Elegant dining with an engraved crystal decanter

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Decanting wine into clear glass or crystal decanters can be traced back to the early 1600s when Renaissance Italy reintroduced glass wine bottles for storage, the French were beginning to use corks with the glass bottles and winemakers had discovered that as wine aged, a sediment was building up in the bottles. The solution was to decant the wine into clear containers. By the 18th Century, this practice was becoming more popular, and a dining table graced with an engraved crystal decanter was seen as a sign of prestige and wealth.

A dual purpose

The initial function of a crystal decanter, to remove sediment, also resulted in allowing the wine to aerate, opening up the liquid to oxygen and releasing flavour. The Venetians are credited with introducing the long-necked, wide-bodied decanter – a pioneering design that increased the surface area of wine, exposing it to the air. By the 1730s, British glassmakers had added a stopper, which limited the exposure to air. Decanters now come in a wide range of shapes, and can enhance every wine-tasting experience. Wine experts agree that decanting wine has an ‘enlivening’ effect, and some believe that even poor quality wine can be improved by decanting.

Not just for wine

Decanters are also a popular choice for serving liquors such as brandy, cognac and whisky. Although liquors do not have a sediment and do not need to be aerated, these decanters are purely for show. Traditionally made from cut lead crystal and usually square-shaped, these type of decanters are generally viewed as a sophisticated and elegant alternative to serving liquor straight from a bottle. Some of the finer and more expensive cognacs, brandies and single malt whiskies come in their own decanters. Nowadays, crystal decanters can be safely manufactured using other metal oxides as opposed to lead, making them much more user friendly.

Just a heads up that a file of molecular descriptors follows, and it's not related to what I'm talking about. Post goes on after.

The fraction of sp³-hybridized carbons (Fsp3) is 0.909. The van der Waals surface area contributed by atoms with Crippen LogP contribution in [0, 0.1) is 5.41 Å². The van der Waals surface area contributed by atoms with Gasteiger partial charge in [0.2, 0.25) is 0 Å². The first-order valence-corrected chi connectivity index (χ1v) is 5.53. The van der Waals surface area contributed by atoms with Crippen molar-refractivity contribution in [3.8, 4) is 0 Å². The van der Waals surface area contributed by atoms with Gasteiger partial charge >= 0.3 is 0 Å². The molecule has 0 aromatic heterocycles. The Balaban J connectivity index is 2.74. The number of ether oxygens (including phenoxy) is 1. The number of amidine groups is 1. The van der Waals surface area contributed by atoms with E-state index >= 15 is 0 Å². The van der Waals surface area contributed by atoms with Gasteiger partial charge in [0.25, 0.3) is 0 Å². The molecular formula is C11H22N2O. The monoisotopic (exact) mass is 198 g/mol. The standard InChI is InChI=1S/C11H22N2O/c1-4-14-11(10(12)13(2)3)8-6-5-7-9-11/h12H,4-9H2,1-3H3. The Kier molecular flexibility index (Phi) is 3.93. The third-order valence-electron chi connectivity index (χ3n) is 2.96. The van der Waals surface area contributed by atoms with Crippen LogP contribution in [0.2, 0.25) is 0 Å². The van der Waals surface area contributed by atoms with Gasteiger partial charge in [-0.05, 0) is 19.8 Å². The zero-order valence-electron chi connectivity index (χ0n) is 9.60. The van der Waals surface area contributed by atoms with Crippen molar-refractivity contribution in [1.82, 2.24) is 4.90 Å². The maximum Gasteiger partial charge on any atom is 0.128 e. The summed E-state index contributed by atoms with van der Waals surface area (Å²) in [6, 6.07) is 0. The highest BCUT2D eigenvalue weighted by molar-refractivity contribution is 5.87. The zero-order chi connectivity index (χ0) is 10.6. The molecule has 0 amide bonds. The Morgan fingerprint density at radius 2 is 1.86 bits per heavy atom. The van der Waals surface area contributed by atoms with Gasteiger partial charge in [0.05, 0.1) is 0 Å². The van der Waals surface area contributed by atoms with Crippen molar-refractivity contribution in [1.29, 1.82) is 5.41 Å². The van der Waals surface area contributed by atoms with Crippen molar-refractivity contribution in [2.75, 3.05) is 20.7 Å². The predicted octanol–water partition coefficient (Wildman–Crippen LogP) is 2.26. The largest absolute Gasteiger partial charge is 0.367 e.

Always pass to the left

With dining customs and traditions becoming more established, by the 18th Century the decanter was an important part of dining rituals. Bottles were considered vulgar and decanter manufacturers tried to outdo each other with more and more elaborate and ornate designs.

Hand-blown, hand-cut and hand-engraved, they were an elegant addition to the tables of the upper classes. Guests were always expected to pass the decanter to the left, with the exception of the host, who always made sure the guest to the right had their glass filled first before passing to the left. This was to ensure the guest wasn’t waiting for the decanter as it made its way around the table.

A modern approach

With modern wine-making techniques producing almost no sediment, and several bottle top attachments now available that will aerate wine as it is poured, decanting wine is not the necessity that it once was. Unquestionably though, there is a certain beauty to seeing an engraved crystal decanter, showing off the clarity and colour of a good wine as it sits on an elegantly set table. Using decanters as a matter of course in everyday modern life may no longer be practical, but for that special dinner or celebration, breaking out the good crystal is a treat that should always be indulged.

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